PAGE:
“Even if you are not familiar with baseball, you have probably heard about Ichiro,” said Inagaki, who admitted he had not known the full extent of Ichiro’s influence and achievements. The audience was also given a refresher by Bob Whiting, who wrote a book specifically about Ichiro called, in short, “The Meaning of Ichiro.”
Due to Ichiro’s influence and his “cool factor,” as Inagaki described it, more Japanese players have since been brought to the United States, and Americans’ concept of the Japanese in general has altered for the better. In return, Ichiro’s success here made American baseball even more popular in Japan.
“I think Ichiro deserves credit for promoting the United States-Japan baseball exchange,” said Inagaki, who pointed out that this year of Ichiro’s induction into the Mariners’ Hall of Fame is also, fittingly, the 150-year anniversary of American baseball’s introduction to Japan.
“Through baseball, Ichiro has promoted grassroots-level cultural exchange between Japan and the United States,” Inagaki went on. “He has laid the foundation for today’s deep cultural and economic ties and has promoted the friendship between Japan and the United States.”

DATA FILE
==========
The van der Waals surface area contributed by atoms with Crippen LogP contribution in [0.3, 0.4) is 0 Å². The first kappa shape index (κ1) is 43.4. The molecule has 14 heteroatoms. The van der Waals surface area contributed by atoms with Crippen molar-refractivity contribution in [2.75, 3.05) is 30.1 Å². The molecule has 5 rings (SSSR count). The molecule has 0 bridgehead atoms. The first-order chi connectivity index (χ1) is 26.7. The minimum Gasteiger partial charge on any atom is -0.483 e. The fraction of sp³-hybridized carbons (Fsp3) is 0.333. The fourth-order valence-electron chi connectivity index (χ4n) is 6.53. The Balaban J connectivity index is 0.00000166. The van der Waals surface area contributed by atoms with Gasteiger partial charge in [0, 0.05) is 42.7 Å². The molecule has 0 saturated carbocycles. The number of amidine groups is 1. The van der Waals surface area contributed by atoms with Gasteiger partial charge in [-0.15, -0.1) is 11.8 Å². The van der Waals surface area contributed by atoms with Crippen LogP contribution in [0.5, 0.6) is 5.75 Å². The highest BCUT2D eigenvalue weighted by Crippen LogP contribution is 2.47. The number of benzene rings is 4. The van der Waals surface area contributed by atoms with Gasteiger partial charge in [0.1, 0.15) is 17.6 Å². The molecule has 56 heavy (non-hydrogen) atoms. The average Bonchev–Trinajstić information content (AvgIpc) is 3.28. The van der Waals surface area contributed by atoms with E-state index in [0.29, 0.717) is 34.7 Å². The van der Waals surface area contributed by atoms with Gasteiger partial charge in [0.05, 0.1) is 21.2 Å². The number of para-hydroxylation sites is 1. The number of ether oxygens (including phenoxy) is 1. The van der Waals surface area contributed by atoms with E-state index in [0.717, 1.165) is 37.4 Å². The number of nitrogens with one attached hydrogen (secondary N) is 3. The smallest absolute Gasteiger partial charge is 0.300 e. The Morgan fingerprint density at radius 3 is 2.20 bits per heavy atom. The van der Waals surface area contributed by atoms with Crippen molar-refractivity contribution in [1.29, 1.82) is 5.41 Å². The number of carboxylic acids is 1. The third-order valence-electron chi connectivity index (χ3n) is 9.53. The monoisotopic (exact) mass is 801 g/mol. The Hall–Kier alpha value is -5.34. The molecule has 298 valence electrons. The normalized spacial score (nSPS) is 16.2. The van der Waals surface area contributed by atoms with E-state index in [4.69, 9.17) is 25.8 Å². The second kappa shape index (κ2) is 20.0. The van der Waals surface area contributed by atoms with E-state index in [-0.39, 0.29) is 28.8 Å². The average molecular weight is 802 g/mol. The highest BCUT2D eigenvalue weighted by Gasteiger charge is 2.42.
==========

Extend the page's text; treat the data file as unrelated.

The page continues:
No small kudos for the man who, when he came to Seattle, was called out for his stature, his unusual “crooked” stance, and for not speaking English (former Mariners international scout, Ted Heid, defended Ichiro by explaining that he knows English; he just doesn’t want to make mistakes). People wondered, could he hit the way fans and players in the U.S. liked? When Ichiro joined the Mariners, there were no “position players” from Japan, only pitchers, as Americans held the misbelief that “Japanese batters did not have what it takes,” shared Whiting. Put it this way, Ichiro hit a 90-mile-an hour pitch at age 15, and it just got better from there. The Mariners saw the magic in Ichiro, and so did then owner, Hiroshi Yamauchi, who insisted to Chuck Armstrong, former Mariners president, that “if we did not sign Ichiro, we were all fired.”